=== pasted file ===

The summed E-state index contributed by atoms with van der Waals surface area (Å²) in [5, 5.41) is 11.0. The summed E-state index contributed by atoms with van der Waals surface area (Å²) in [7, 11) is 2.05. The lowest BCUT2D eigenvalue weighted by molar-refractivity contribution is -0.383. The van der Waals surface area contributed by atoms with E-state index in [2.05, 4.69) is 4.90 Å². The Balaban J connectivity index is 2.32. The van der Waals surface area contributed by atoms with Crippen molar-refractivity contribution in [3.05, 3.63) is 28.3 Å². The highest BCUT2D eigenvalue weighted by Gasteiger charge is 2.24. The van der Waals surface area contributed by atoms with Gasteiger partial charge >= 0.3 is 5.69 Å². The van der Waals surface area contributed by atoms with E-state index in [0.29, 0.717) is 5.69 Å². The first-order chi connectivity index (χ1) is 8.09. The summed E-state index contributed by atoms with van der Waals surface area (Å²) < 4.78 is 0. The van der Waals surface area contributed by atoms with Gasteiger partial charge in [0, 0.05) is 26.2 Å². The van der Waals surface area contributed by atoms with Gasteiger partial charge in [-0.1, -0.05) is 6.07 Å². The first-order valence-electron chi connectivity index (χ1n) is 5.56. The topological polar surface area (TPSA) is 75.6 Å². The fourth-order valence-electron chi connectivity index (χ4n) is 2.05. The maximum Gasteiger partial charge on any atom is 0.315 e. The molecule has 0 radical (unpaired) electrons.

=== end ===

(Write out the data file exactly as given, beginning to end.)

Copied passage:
The summed E-state index contributed by atoms with van der Waals surface area (Å²) in [5, 5.41) is 11.0. The summed E-state index contributed by atoms with van der Waals surface area (Å²) in [7, 11) is 2.05. The lowest BCUT2D eigenvalue weighted by molar-refractivity contribution is -0.383. The van der Waals surface area contributed by atoms with E-state index in [2.05, 4.69) is 4.90 Å². The Balaban J connectivity index is 2.32. The van der Waals surface area contributed by atoms with Crippen molar-refractivity contribution in [3.05, 3.63) is 28.3 Å². The highest BCUT2D eigenvalue weighted by Gasteiger charge is 2.24. The van der Waals surface area contributed by atoms with Gasteiger partial charge >= 0.3 is 5.69 Å². The van der Waals surface area contributed by atoms with E-state index in [0.29, 0.717) is 5.69 Å². The first-order chi connectivity index (χ1) is 8.09. The summed E-state index contributed by atoms with van der Waals surface area (Å²) < 4.78 is 0. The van der Waals surface area contributed by atoms with Gasteiger partial charge in [0, 0.05) is 26.2 Å². The van der Waals surface area contributed by atoms with Gasteiger partial charge in [-0.1, -0.05) is 6.07 Å². The first-order valence-electron chi connectivity index (χ1n) is 5.56. The topological polar surface area (TPSA) is 75.6 Å². The fourth-order valence-electron chi connectivity index (χ4n) is 2.05. The maximum Gasteiger partial charge on any atom is 0.315 e. The molecule has 0 radical (unpaired) electrons.